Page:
Making Bookends Meet

Day Twenty-Six – Strahov Monastery and Library


Peering through the doorway, and surrounded by the sounds of small gasps of awe, the Strahov Monastery Library is a sight to behold.

Built in 1143, the Strahov Monastery Library has over 900,000 volumes, not to mention all the other works of art and artifacts hidden in these walls.

For 50 koruna you pay for a bright yellow sticker that protects you from the harsh barks of the workers who catch you with your phone – that is, to take photos. Admission itself isn’t particularly steep at 120 koruna, and only half that if you’re a student, but there’s not much to see once inside.

The libraries themselves are roped off, just to be peeked in at through cordoned off thresholds, teasing you with the views of the towering bookshelves and gilded adornments.

Between the Philosophical and Theological Hall is a short well-lit corridor that displays different curios that’ve been donated or housed in the monastery from years previous, be they weapons, bug collections or exactly what you’d expect to see in a library.

Philosophical Hall

Philosophical Hall inside the Strahov Monastery Library.

But once you make it to the Theological Hall, the experience mostly ends there. It’s unclear if anyone is ever allowed inside these hallowed halls, but back in 2011 photographer Jeffery Martin was allowed in the baroque style Philosophical Hall, photographing the storied stacks. Other than that, it doesn’t seem that anyone else has been allowed inside in recent history.


Theological Hall inside the Strahov Monastery Library.

It seems a shame if at least the monks don’t get to go inside. Books were made to be read, at the very least cared for and worshipped, and that’s a little hard to do if everyone is stuck in the hallway.

The opportunity to stand in the center of either of these halls simply to absorb the surroundings would be an experience for the books (pun entirely intended), but regardless, having the ability to bear witness to these collections is worth the price.


Day Twelve – Zoo Prague.


Walking through the front gates with a fair amount of apprehension, the Prague zoo floods you with merchandise options, hollering families and signs pointing you in every direction.

With a student ID, zoo admission is only $6 USD, and spanning 140 acres the zoo has a variety of entertainment options. From the exhibits themselves, the zoo also has a children’s area with a pool to swim in, and a chair lift that takes you up to the center of the zoo. From there, the observation tower is a quick walk away, offering a 360 degree view of the zoo itself and surrounding countryside.

The zoo itself is a very laid-back place, at least compared to the strict rules and regulations American zoos seem to have. Couples and families are all around, beer sold every few feet in the park it seems and dogs everywhere.

Czech culture is very accepting of dogs accompanying their owners with them most places, and the zoo is no exception. It’s a testament to the temperament of the dogs that they can peaceably walk the zoo and for the most part, not tile up any animals.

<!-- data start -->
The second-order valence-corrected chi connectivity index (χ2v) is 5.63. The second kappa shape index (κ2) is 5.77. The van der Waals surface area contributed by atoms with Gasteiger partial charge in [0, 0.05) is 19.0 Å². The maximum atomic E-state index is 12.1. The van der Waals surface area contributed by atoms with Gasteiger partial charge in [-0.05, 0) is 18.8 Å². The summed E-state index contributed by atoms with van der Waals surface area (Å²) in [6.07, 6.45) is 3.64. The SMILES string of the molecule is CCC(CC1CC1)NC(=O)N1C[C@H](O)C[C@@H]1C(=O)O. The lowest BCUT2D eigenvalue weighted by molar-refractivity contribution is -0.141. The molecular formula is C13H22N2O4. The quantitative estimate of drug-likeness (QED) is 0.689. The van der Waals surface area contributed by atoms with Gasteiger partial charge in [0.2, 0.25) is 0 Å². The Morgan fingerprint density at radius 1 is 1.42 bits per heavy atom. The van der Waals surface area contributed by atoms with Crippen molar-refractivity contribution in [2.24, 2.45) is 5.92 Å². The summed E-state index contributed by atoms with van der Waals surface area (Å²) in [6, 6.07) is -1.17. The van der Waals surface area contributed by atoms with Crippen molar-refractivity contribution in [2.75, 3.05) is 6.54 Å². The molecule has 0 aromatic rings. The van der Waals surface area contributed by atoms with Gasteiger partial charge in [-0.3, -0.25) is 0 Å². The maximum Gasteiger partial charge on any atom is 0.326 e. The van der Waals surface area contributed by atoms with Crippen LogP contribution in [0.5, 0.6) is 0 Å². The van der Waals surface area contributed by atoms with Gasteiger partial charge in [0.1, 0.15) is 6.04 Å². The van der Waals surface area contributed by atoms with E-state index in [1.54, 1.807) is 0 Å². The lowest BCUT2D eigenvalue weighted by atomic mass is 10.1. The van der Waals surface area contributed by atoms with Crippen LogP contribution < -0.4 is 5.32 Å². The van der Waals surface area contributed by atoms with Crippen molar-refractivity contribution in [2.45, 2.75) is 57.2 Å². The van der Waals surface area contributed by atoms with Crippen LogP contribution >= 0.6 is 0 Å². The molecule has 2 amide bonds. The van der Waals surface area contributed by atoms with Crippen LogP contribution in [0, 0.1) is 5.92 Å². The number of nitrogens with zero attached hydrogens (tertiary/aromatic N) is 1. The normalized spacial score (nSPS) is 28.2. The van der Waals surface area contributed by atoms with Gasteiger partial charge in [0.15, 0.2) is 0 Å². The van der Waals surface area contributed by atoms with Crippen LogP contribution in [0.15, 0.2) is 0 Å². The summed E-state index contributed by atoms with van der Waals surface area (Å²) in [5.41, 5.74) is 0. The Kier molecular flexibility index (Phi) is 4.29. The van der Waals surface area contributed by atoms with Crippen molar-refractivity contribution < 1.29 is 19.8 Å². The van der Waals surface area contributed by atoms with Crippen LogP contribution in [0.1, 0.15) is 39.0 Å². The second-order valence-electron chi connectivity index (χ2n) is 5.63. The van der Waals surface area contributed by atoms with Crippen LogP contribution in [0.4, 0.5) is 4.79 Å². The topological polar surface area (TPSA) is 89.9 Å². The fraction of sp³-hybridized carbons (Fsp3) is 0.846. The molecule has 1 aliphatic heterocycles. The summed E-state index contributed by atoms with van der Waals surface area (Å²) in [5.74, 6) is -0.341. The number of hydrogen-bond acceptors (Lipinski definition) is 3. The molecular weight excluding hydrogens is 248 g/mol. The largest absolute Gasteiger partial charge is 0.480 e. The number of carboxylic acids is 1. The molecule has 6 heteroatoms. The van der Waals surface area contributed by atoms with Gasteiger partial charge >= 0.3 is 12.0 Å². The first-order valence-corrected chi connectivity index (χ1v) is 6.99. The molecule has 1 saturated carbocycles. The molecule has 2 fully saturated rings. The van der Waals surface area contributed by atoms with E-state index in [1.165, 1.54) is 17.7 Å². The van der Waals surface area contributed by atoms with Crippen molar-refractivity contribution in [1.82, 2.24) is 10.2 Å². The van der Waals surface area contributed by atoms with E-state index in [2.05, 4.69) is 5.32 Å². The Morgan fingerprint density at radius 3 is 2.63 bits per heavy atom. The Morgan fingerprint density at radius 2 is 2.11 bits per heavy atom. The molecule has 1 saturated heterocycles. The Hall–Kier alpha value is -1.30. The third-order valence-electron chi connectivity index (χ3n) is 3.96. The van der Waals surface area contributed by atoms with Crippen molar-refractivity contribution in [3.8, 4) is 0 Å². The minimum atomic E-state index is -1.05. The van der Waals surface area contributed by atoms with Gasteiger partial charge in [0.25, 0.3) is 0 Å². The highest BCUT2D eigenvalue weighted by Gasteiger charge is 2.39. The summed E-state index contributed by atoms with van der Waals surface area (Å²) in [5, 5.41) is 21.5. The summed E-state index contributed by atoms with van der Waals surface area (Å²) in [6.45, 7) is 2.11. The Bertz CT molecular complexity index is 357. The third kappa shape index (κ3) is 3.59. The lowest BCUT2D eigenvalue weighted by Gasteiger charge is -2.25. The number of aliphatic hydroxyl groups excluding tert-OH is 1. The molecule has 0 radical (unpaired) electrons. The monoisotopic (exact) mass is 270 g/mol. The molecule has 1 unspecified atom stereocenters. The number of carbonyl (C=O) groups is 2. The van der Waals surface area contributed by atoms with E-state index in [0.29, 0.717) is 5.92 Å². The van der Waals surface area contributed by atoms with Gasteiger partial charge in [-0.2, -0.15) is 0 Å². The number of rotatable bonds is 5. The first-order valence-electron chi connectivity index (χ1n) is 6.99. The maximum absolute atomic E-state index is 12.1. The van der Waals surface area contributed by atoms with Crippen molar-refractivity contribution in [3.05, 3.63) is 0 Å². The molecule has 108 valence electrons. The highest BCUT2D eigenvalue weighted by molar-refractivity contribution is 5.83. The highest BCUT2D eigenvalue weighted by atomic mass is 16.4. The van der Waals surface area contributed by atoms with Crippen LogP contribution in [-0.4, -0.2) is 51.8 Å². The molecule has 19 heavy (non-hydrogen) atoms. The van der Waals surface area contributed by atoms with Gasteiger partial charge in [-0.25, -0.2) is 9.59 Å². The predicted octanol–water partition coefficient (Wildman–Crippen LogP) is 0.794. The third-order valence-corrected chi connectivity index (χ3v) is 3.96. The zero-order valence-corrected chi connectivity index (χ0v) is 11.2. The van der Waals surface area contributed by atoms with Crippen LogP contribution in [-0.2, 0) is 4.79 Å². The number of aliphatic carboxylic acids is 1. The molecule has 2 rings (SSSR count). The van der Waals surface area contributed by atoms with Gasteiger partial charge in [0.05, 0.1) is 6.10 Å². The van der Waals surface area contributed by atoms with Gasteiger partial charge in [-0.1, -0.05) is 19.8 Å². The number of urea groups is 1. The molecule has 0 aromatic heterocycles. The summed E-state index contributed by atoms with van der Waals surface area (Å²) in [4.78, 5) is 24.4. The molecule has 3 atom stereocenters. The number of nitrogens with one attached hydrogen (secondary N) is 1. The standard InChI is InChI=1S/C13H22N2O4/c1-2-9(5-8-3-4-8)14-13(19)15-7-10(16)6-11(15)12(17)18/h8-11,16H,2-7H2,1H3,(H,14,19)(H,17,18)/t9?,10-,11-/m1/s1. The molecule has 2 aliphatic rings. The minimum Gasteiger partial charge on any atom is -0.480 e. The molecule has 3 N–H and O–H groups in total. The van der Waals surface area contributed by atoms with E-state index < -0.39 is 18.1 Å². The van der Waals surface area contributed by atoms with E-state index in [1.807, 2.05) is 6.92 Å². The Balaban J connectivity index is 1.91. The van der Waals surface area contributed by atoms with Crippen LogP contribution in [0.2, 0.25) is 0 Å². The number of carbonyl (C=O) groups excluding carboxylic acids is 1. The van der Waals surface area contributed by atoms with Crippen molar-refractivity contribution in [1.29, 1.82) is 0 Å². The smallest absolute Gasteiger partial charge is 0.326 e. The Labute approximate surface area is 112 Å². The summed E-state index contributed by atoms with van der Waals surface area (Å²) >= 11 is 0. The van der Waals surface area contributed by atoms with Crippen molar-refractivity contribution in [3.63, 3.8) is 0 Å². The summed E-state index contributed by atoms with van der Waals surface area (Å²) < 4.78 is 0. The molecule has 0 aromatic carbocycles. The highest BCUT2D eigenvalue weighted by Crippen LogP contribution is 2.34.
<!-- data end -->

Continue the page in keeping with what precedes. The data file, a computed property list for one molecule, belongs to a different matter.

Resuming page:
The only exception was at the wild pig exhibit where two bulldogs started barking at the animals, but for the most part the visit was a peaceful and innocent one.


Day Five – Flea Market Praha.


The largest flea market in the Czech Republic (and supposedly Central Europe) includes a cacophony of sights, sounds and pushy vendors trying to draw your towards their wares. From questionably attained phones to antiques, tires and food, it’s easy to get lost roaming through the stalls. With an entrance fee of 20 koruna (a little under $1 USD), this market opens at 6 A.M. and closes by 1:30 P.M., it lies a 30 minute tram ride east of the Prague city proper.

Walking through and trying to discreetly take pictures of any shop vendors was an endeavor in and of itself. Since their entire business relies on watching any potential customers, photos of either themselves or their wares are pretty obvious. But bring small bills, a camera and the wherewithal to bargain, because you never know what you’ll see.

One thing the Czech Republic is famous for is their love of beer. People will jokingly say that beer is cheaper than water here, but it’s not a particularly inaccurate joke. Most menus list beer before water and the price difference is only about ten koruna. You can consistently find shockingly good dollar beer that you’re allowed to openly carry, and alcohol is in no shortage here.

This will either be disappointing or reliving depending on the reader, but this is a bottle of apple cider, the only proof the “0.0% Alcohol Apple Cider” label on the neck of the bottle. But packaging a bottle that way, and turning to see a young boy looking at Legos nonchalantly carrying this was more than a little surprising, especially when beer stands dot the area.

Watching the culture and interactions of those around the flea market, from bored looking vendors eyeing any interested passerby to customers laughing at sights like this, the market is an unique experience. Come with small bills and prepared to bargain, and an appetite – the 50 koruna sausage are worth every penny.